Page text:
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Dancing for Balance: Feasibility and Efficacy in Oldest-Old Adults With Visual Impairment

Hackney, Madeleine E.; Hall, Courtney D.; Echt, Katharina V.; Wolf, Steven L.

doi: 10.1097/NNR.0b013e318283f68e
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Background: Fall risk increases with age and visual impairment, yet the oldest-old adults (>85 years) are rarely studied. Partnered dance improves mobility, balance, and quality of life in older individuals with movement impairment.

Objective: The aim of the study was to determine the feasibility and participant satisfaction of an adapted tango program amongst these oldest-old adults with visual impairment. Exploratory analyses were conducted to determine efficacy of the program in improving balance and gait.

Methods: In a repeated-measures, one-group experimental design, 13 older adults (7 women; age: M = 86.9 years, SD = 5.9 years, range = 77–95 years) with visual impairment (best eye acuity: M = 0.63, SD = 0.6 logMAR) participated in an adapted tango program of twenty 1.5-hour lessons, within 11 weeks. Feasibility included evaluation of facility access, safety, volunteer assistant retention, and participant retention and satisfaction. Participants were evaluated for balance, lower body strength, and quality of life in two baseline observations, immediately after the program and 1 month later.

Results: Twelve participants completed the program. The facility was adequate, no injuries were sustained, and participants and volunteers were retained throughout. Participants reported enjoyment and improvements in physical well-being. Exploratory measures of dynamic postural control (p < .001), lower body strength (p = .056), and general vision-related quality of life (p = .032) scores showed improvements following training.

Discussion: These older individuals with visual impairment benefitted from 30 hours of tango instruction adapted for their capabilities.

Supplemental Digital Content is available in the text

Madeleine E. Hackney, PhD, is Assistant Professor, Atlanta VA Medical Center Rehabilitation R&D Center of Excellence, Decatur, Georgia; Birmingham-Atlanta VA Geriatric Research, Education and Clinical Center, Decatur, Georgia; and Division of General Medicine and Geriatrics, Emory University School of Medicine, Atlanta, Georgia.

Courtney D. Hall, PhD, PT, is Associate Professor, Research and Development, James H. Quillen VA Medical Center, Mountain Home, Tennessee, and Department of Physical Therapy, East Tennessee State University, Johnson City.

Katharina V. Echt, PhD, is Assistant Professor, Atlanta VA Medical Center Rehabilitation R&D Center of Excellence, Decatur, Georgia; Birmingham-Atlanta VA Geriatric Research, Education and Clinical Center, Decatur, Georgia; and Division of General Medicine and Geriatrics, Emory University School of Medicine, Atlanta, Georgia.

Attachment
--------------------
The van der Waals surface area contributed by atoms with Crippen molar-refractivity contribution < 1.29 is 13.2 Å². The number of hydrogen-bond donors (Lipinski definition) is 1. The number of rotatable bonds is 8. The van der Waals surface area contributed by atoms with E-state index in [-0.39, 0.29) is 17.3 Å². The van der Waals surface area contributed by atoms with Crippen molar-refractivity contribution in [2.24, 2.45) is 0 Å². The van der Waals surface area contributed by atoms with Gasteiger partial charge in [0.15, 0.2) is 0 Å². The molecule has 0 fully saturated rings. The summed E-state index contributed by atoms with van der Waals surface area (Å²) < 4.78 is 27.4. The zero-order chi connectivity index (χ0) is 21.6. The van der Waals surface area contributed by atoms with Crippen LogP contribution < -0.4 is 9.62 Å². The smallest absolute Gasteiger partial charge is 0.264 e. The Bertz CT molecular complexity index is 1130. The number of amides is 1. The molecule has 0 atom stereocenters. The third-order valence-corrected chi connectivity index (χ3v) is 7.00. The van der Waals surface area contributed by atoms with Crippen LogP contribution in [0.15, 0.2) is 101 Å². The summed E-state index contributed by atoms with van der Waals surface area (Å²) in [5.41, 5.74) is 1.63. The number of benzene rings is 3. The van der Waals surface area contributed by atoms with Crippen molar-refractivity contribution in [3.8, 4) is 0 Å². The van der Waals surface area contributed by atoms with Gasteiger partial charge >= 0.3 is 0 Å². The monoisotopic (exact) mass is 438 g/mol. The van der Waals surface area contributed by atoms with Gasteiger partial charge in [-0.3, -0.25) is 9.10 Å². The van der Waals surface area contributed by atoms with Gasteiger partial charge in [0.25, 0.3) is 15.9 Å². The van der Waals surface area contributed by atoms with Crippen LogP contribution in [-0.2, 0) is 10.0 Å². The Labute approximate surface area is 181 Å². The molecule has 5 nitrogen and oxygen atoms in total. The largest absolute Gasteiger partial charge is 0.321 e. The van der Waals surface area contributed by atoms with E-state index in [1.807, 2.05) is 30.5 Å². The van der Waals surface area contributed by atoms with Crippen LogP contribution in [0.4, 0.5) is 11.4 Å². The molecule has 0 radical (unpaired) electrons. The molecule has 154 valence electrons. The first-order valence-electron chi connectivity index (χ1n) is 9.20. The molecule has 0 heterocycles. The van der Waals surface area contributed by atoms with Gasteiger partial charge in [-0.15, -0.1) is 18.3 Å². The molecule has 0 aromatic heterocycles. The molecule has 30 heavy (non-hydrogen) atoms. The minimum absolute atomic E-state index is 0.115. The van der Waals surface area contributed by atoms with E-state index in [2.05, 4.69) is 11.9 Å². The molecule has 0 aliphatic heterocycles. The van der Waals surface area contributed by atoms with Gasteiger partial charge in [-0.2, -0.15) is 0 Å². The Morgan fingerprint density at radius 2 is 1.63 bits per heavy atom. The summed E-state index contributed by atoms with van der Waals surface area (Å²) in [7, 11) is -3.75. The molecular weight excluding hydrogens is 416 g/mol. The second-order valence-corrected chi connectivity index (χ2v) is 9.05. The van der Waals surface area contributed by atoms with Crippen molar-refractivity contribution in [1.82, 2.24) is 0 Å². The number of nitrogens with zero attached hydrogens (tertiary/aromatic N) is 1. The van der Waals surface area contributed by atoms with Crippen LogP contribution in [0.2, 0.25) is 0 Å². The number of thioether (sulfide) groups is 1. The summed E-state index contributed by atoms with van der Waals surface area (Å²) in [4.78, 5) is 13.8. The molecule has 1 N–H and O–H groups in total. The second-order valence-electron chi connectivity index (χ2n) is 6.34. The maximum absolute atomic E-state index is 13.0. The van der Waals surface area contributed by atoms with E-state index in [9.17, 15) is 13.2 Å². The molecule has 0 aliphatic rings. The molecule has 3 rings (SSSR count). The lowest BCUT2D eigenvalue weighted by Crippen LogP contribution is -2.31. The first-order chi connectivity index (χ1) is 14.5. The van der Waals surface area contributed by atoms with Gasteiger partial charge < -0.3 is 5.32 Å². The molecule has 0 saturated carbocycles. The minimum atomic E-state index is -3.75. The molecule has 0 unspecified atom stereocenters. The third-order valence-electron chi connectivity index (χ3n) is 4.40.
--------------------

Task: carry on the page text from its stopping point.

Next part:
Steven L. Wolf, PhD, PT, FAPTA, FAHA, is Professor, Atlanta VA Medical Center Rehabilitation, R&D Center of Excellence, Decatur, Georgia, and Department of Rehabilitation Medicine, Emory University School of Medicine, Atlanta, Georgia.

Supplemental digital content is available for this article. Direct URL citations appear in the printed text and are provided in the HTML and PDF versions of this article on the journal’s Web site (www.nursingresearchonline.com).

The authors thank Patricia Clark, PhD, RN, FAHA FAAN, Professor and Associate Dean for Research, Georgia State University, for providing critical review of this manuscript and Emory students, Ms. Elizabeth Shaffer, Ms. Rachael Maynard, Ms. Lindsey Richardson, Ms. Casey Bowden, Ms. Shreya Desai, Ms. Chelsea Nacke, Mr. Lee Nielson, Ms. Chandana Papdesu, Ms. Karen Chu, Ms. Katherine A. Lee, Ms. Ludia Chang, Ms. Julie Martin, Ms. Alisen L. Martin, Mr. Nikhil Kundra, Ms. Michelle Izmaylov, Ms. Arlin T. Robinson, and Mr. David Knechtle for assistance with data collection and the dance classes. The study sponsors played no role in the study design, collection, analysis, and interpretation of data; the writing of the manuscript; the final conclusions drawn; or in the decision to submit the manuscript for publication.

This material is based on work supported by the Department of Veterans Affairs, Veterans Health Administration, Office of Research and Development, and the Rehabilitation Research and Development Service. A Department of Veterans Affairs (VA) Career Development Award (E7108M) supported Dr. M. E. Hackney. The VFQ-25 was developed by RAND and the National Eye Institute funded its development.

Accepted for publication December 18, 2012.

The authors have no conflicts of interest to disclose.

This paper was accepted under the editorship of Dr. Molly C. Dougherty.

Corresponding author: Madeleine E. Hackney, PhD, Rehab R&D Center (151R), Atlanta VA Medical Center, 1670 Clairmont Rd., Decatur, GA 30033 (e-mail: madeleine.hackney@gmail.com;mehackn@emory.edu;madeleine.hackney@va.gov).

© 2013 Wolters Kluwer Health | Lippincott Williams & Wilkins.